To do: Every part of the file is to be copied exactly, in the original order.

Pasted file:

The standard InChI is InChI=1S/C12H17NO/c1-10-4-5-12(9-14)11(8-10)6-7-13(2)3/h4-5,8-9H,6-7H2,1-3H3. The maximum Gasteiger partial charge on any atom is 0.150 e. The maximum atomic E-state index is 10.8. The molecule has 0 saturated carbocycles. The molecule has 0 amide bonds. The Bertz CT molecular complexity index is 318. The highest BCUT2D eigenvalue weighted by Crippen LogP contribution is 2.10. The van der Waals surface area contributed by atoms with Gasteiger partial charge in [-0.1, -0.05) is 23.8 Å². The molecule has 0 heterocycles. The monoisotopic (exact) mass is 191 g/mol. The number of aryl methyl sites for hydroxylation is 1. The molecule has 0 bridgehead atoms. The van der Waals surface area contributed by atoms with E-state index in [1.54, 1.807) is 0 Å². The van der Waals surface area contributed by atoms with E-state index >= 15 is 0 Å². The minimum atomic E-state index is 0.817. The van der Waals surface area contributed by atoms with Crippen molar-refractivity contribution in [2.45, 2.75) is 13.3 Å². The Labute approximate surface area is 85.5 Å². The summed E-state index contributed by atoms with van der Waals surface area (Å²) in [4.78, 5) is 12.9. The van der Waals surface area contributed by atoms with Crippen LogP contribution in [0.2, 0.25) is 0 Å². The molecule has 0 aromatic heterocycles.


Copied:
The standard InChI is InChI=1S/C12H17NO/c1-10-4-5-12(9-14)11(8-10)6-7-13(2)3/h4-5,8-9H,6-7H2,1-3H3. The maximum Gasteiger partial charge on any atom is 0.150 e. The maximum atomic E-state index is 10.8. The molecule has 0 saturated carbocycles. The molecule has 0 amide bonds. The Bertz CT molecular complexity index is 318. The highest BCUT2D eigenvalue weighted by Crippen LogP contribution is 2.10. The van der Waals surface area contributed by atoms with Gasteiger partial charge in [-0.1, -0.05) is 23.8 Å². The molecule has 0 heterocycles. The monoisotopic (exact) mass is 191 g/mol. The number of aryl methyl sites for hydroxylation is 1. The molecule has 0 bridgehead atoms. The van der Waals surface area contributed by atoms with E-state index in [1.54, 1.807) is 0 Å². The van der Waals surface area contributed by atoms with E-state index >= 15 is 0 Å². The minimum atomic E-state index is 0.817. The van der Waals surface area contributed by atoms with Crippen molar-refractivity contribution in [2.45, 2.75) is 13.3 Å². The Labute approximate surface area is 85.5 Å². The summed E-state index contributed by atoms with van der Waals surface area (Å²) in [4.78, 5) is 12.9. The van der Waals surface area contributed by atoms with Crippen LogP contribution in [0.2, 0.25) is 0 Å². The molecule has 0 aromatic heterocycles.